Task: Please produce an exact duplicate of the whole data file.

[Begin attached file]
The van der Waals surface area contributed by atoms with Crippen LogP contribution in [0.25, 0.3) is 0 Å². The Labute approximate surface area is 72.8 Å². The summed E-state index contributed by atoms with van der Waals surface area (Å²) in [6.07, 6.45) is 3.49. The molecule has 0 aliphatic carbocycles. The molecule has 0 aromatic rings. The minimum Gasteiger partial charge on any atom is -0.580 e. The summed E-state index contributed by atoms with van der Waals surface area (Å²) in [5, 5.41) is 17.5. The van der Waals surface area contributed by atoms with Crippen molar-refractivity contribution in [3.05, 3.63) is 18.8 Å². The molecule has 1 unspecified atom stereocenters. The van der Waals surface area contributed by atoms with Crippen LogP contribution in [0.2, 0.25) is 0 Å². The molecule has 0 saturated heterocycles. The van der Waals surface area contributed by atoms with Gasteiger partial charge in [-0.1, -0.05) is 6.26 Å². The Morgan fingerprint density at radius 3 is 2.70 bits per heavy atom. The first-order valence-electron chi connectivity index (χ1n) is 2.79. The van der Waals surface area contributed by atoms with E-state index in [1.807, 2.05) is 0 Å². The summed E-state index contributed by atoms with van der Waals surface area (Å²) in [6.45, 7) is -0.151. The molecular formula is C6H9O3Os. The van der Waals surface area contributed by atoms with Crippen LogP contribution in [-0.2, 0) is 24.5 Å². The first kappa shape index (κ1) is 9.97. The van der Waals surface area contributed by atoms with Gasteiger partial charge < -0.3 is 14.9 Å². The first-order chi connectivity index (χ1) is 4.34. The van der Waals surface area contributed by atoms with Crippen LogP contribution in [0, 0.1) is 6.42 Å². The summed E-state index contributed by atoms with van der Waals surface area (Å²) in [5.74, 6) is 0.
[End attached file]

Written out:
The van der Waals surface area contributed by atoms with Crippen LogP contribution in [0.25, 0.3) is 0 Å². The Labute approximate surface area is 72.8 Å². The summed E-state index contributed by atoms with van der Waals surface area (Å²) in [6.07, 6.45) is 3.49. The molecule has 0 aliphatic carbocycles. The molecule has 0 aromatic rings. The minimum Gasteiger partial charge on any atom is -0.580 e. The summed E-state index contributed by atoms with van der Waals surface area (Å²) in [5, 5.41) is 17.5. The van der Waals surface area contributed by atoms with Crippen molar-refractivity contribution in [3.05, 3.63) is 18.8 Å². The molecule has 1 unspecified atom stereocenters. The van der Waals surface area contributed by atoms with Crippen LogP contribution in [0.2, 0.25) is 0 Å². The molecule has 0 saturated heterocycles. The van der Waals surface area contributed by atoms with Gasteiger partial charge in [-0.1, -0.05) is 6.26 Å². The Morgan fingerprint density at radius 3 is 2.70 bits per heavy atom. The first-order valence-electron chi connectivity index (χ1n) is 2.79. The van der Waals surface area contributed by atoms with E-state index in [1.807, 2.05) is 0 Å². The summed E-state index contributed by atoms with van der Waals surface area (Å²) in [6.45, 7) is -0.151. The molecular formula is C6H9O3Os. The van der Waals surface area contributed by atoms with Crippen LogP contribution in [-0.2, 0) is 24.5 Å². The first kappa shape index (κ1) is 9.97. The van der Waals surface area contributed by atoms with Gasteiger partial charge < -0.3 is 14.9 Å². The first-order chi connectivity index (χ1) is 4.34. The van der Waals surface area contributed by atoms with Crippen LogP contribution in [0, 0.1) is 6.42 Å². The summed E-state index contributed by atoms with van der Waals surface area (Å²) in [5.74, 6) is 0.